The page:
During relic visit, St. Gianna called powerful intercessor for families

By: By Tom Dermody

CAPTION: Members of the Rolinitis family of Westville including parents D.L. and Stacey and children Mariah and Dalton (who served at the Mass) hold a glove once worn by St. Gianna Beretta Molla. More photos from the visit of the relics to churches in Westville and Georgetown can be found on The Catholic Post’s Facebook site.


WESTVILLE — Your family has a friend in St. Gianna Beretta Molla.

“She’s there for the family,” said Robert White, who accompanied relics of the modern-day “pro-life saint” to two Vermilion County parishes April 25-26.

Near the end of Masses at St. Mary Church in Westville and St. Isaac Jogues in Georgetown, White spoke of St. Gianna’s life, example, and powerful intercession. He and Father Timothy Sauppe, pastor, then invited the faithful forward to touch and venerate second-class relics including two pairs of gloves once worn by St. Gianna — black winter driving gloves and a blue knitted pair.

“She loves your family,” said White, president of the Society of St. Gianna who also helps manage a shrine to the saint in Warminster, Pennsylvania. “She loves your children. If you are having a problem in your family with an individual, and you are praying for their salvation and their soul, she’s going to take it to Jesus. I guarantee it.”

He explained that St. Gianna was a 20th century married physician in Italy who was pregnant with her fourth child in 1961 when it was discovered she had a large ovarian tumor. Permitting her doctors to remove only what was necessary, she told them, “If you must decide between me and the child, do not hesitate. Choose the child. I insist on it. Save the baby.”

She died a week after giving birth to a daughter, Gianna Emanuela, on April 21, 1962.

St. Gianna was beatified by Pope John Paul II on April 24, 1994, and canonized as a saint on May 16, 2004. Her husband Pietro and their last child, Gianna, were present at the ceremony.

White said relics of saints are almost always in protective cases. But when Pietro sent the Pennsylvania shrine two pair of his wife’s gloves — the other pair are blue knitted winter gloves — he sent them unsealed with the instructions that people be able to physically touch them.

Many of the faithful in Westville and Georgetown did just that, some pressing the gloves against their children. Others touched the gloves to rosaries which were distributed freely or to crucifixes or medals they had brought.

White, who has traveled with the relics for 15 years, told stories of favors he has witnessed granted through St. Gianna’s intercession, ranging from the healing of a four-year-old cancer victim to the reuniting of a mother and son who had been estranged for 15 years.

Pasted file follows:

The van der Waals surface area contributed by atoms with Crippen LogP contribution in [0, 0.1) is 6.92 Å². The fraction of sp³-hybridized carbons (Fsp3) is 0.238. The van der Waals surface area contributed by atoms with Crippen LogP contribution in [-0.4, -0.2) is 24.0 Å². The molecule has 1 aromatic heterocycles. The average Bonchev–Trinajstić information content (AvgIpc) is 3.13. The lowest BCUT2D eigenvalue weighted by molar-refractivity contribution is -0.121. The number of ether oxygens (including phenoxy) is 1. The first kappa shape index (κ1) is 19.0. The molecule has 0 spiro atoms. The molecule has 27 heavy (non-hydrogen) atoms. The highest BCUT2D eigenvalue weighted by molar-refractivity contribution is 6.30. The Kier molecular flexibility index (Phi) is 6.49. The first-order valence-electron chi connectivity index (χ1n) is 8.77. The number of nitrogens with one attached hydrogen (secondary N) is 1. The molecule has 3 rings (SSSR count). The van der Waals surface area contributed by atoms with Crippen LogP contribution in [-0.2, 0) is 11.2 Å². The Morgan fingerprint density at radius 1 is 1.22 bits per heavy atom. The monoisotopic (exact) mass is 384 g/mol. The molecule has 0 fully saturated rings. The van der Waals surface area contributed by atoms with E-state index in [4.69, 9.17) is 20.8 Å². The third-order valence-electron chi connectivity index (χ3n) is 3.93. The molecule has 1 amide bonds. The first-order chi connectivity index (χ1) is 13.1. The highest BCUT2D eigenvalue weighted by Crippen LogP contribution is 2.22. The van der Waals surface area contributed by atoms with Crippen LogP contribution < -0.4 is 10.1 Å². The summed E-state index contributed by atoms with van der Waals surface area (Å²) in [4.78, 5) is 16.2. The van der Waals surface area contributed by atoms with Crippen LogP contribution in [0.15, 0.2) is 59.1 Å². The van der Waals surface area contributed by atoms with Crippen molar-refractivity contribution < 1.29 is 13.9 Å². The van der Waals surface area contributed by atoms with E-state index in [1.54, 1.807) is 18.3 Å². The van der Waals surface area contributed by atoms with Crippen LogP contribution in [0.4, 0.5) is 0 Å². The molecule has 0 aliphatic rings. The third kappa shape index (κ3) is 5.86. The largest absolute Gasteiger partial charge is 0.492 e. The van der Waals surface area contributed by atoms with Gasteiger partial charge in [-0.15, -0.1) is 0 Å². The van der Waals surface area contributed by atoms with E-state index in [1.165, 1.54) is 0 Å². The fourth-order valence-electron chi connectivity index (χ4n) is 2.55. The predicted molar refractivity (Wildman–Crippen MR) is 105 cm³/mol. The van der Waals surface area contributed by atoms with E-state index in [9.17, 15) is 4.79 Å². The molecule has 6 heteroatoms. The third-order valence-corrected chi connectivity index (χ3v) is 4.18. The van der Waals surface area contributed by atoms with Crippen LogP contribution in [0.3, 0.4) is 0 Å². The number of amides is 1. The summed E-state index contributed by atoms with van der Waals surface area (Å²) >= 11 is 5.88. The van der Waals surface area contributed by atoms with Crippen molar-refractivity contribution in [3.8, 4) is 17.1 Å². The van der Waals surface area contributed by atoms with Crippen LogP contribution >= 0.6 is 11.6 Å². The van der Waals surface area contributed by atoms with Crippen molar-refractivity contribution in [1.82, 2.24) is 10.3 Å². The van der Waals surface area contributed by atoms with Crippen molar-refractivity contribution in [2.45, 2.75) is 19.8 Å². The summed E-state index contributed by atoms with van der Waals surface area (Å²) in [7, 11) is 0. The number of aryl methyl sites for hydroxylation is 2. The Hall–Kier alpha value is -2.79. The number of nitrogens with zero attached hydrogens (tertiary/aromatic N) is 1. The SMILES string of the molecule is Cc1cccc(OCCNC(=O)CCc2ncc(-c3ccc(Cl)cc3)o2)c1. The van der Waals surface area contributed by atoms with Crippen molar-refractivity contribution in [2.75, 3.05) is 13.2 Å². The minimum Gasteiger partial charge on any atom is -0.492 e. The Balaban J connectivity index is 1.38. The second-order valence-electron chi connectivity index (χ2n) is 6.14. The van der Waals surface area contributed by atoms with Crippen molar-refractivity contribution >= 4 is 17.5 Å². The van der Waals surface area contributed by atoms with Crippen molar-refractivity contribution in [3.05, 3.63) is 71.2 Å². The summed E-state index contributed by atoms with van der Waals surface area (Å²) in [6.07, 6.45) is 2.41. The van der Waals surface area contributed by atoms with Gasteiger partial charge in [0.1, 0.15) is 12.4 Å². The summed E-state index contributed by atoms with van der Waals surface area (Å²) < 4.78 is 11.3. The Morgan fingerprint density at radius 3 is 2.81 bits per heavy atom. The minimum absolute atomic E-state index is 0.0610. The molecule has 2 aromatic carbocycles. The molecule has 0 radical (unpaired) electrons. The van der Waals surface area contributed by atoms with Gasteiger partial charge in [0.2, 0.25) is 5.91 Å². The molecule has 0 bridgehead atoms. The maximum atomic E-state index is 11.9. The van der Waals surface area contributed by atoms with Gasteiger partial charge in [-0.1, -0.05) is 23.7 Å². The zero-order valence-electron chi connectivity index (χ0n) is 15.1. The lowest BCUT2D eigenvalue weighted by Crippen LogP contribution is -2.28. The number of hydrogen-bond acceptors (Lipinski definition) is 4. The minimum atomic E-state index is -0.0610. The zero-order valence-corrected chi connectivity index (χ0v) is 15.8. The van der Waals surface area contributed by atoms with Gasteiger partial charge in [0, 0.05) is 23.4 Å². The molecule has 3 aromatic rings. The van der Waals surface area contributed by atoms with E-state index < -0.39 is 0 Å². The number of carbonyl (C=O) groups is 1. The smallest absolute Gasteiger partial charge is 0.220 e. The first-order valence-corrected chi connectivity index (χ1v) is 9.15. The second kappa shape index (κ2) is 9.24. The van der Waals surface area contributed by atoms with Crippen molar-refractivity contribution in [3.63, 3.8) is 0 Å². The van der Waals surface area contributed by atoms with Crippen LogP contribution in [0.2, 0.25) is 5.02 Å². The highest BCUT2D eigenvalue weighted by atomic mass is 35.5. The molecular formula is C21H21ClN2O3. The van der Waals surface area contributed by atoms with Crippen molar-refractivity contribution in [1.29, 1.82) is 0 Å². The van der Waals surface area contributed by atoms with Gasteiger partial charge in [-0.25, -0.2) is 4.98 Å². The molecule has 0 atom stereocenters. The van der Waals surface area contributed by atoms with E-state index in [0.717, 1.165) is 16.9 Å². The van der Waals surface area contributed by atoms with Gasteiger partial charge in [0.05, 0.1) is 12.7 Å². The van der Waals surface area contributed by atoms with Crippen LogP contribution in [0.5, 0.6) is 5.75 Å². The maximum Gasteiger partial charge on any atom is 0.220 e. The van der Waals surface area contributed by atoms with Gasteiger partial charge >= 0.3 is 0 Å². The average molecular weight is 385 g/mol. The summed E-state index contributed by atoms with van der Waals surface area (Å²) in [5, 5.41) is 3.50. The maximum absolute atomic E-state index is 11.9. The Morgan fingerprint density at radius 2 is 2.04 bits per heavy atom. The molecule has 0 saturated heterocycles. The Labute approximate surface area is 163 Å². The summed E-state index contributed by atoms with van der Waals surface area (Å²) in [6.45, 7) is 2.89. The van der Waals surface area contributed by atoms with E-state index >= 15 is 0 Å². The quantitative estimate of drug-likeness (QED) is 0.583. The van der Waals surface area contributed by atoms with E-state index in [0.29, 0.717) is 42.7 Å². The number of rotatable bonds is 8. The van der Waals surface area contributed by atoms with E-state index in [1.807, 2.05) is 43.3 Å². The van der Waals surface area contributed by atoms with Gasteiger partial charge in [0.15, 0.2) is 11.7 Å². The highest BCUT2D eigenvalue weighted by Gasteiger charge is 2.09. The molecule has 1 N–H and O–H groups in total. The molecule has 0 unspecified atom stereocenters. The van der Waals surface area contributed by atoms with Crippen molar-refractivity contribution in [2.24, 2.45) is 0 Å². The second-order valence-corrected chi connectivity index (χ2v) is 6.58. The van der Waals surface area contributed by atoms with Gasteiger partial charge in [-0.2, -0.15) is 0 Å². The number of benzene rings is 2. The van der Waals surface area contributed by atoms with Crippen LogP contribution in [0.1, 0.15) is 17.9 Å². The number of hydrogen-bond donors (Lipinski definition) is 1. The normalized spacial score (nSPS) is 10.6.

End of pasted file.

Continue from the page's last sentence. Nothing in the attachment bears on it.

But White’s major emphasis was to “get our families back to being truly Catholic.” He went through a litany of challenges confronting families today, including pornography in the home, divorce, drug and alcohol abuse, adultery, divorce, and the current debate over same-sex marriage.

“The family is being destroyed and no one is exempt from it,” White told The Catholic Post. “Any one of us can look into our families and find problems. God gave us this great saint to help us with this.”

Asked to explain the quickly rising popularity of St. Gianna — she was chosen as co-patron of the 2015 World Meeting of Families, which Pope Francis will attend this September in Philadelphia — White said it is because she resonates with the needs of today’s families. “That’s why she was canonized so quickly,” he said.

Father Timothy Sauppe, pastor of the parishes in Westville and Georgetown, celebrated the Masses wearing a special chasuble with part of St. Gianna’s wedding gown woven into it. The chasuble features an image of St. Gianna and her daughter Mariolina kneeling before Our Lady of Lourdes.

White explained that when St. Gianna was married, she expressed the hope her wedding gown would be made into a chasuble for a son who might one day become a priest. He said that priests who wear the chasuble are considered “a spiritual son of St. Gianna.”

Father Sauppe said his parishioners and their guests responded well to the visit of the relics, and that he hopes to be present in Philadelphia for the World Meeting on Families.

In his brief presentation, White also explained the church’s long tradition of venerating relics. He cited Acts 19: 11-12, which tells of God doing miracles by the hands of St. Paul “so that even handkerchiefs or aprons that had touched his skin were carried away to the sick, and their diseases left them and the evil spirits came out of them.”

“This isn’t something the church made up,” he said.

For more information on St. Gianna Beretta Molla, the shrine, or the Society, visit saintgianna.org.

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